2023-2024 USAP Field Season
CAREER: Ecosystem impacts of microbial succession and production at Antarctic methane seeps
Dr. Andrew Thurber
Supporting Stations: McMurdo Station
This project involves genomic and transcriptomic study of microbial communities developed and still developing after seepage of methane through the seafloor into the ocean, the cold seeps. The first methane seepage in the high Antarctic was discovered in the McMurdo Sound in 2012, and five years later still had an underdeveloped microbial community that was consuming methane. This project will elucidate the microbial community composition in relation to the presence of methane and their function in oxidizing methane in Antarctic coastal waters. The PI proposes to answer three scientific questions on microbes associated with methane seeps, in relation to species present and their evolution over time, the metabolic processes they support, and the role they play in providing food for benthic food webs. The sampling needs to occur in the late winter/early spring before high light levels support growth of diatom mats over the benthos.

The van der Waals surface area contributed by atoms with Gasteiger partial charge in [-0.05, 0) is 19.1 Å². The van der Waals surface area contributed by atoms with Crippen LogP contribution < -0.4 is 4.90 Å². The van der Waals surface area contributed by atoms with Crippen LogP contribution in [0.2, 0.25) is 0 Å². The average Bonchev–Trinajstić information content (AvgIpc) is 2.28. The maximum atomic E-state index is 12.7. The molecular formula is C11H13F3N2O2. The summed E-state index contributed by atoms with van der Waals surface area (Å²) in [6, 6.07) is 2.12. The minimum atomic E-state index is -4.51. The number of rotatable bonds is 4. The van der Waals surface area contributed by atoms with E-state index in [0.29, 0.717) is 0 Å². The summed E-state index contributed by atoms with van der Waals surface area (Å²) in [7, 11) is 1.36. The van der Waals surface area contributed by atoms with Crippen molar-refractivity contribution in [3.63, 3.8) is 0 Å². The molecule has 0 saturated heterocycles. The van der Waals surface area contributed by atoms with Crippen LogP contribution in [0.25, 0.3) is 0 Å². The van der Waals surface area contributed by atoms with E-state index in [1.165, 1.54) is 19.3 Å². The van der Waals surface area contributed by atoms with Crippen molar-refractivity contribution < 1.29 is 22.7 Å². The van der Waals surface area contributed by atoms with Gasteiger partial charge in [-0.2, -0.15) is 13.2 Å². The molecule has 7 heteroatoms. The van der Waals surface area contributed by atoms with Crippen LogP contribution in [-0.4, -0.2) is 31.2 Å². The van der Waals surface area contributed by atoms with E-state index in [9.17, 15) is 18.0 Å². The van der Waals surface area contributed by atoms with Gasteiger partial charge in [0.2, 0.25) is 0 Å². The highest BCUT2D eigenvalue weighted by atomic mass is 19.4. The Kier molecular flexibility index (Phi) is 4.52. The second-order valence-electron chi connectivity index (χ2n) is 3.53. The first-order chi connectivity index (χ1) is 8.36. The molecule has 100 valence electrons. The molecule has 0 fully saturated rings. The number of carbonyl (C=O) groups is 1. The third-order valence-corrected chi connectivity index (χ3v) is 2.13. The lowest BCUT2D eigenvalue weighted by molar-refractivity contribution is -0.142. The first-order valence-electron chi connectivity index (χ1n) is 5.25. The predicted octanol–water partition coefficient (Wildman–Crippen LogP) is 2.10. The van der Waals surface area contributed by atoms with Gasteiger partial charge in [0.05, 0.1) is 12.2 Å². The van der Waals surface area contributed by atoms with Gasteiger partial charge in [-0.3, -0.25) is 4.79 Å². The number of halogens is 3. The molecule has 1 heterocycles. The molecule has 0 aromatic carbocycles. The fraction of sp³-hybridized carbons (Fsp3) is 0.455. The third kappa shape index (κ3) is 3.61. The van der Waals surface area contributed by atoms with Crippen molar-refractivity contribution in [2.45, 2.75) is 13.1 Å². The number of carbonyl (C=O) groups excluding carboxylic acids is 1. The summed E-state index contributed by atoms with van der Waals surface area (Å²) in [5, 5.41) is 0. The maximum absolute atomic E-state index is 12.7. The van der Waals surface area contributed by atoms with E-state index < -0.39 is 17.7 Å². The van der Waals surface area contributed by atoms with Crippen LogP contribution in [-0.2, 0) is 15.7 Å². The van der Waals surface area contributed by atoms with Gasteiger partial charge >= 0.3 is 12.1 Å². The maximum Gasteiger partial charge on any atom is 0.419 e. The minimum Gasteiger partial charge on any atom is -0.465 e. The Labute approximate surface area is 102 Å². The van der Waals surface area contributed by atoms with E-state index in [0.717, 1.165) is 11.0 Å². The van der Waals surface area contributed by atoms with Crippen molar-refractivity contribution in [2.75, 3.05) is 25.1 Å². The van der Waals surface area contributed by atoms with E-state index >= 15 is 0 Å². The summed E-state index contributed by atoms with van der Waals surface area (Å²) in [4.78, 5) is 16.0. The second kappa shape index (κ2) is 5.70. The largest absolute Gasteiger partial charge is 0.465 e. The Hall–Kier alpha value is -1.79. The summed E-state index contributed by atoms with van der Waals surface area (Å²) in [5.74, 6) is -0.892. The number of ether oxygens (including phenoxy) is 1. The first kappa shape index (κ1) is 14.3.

Field Season Overview
Five participants, including one artist/diver for outreach purposes, will deploy to study benthic chemosynthetic microbial communities in McMurdo Sound. The PI will utilize diving to characterize the communities and will collect other animals to assess carbon flow through a food web supported by methane. Geochemical analysis of methane released in sediment will be measured on samples collected in situ and analyzed on a PI-provided instrument. Additional experiments will be run in the aquarium. The Thurber team will focus on diving sites at Cinder Cones, Turtle Rock, the McMurdo Jetty, Cape Armitage/Dayton's Wall, and will make one trip to New Harbor (camping with enough time to melt a dive hole and make one or two dives to collect samples). A secondary aspect of this project is to study an outbreak of Sea Star Wasting Syndrome at the Cinder Cones site (the focus of a funded RAPID proposal by a co-PI). The Thurber team will require holes drilled and fish huts placed at the McMurdo Sound sites or will share huts already established at those locations. Field work will involve collecting sediment cores and filter samples, repeatedly deploying flux chambers on the seafloor for retrieval within 24 hours, and some collection of invertebrates.
Deploying Team Members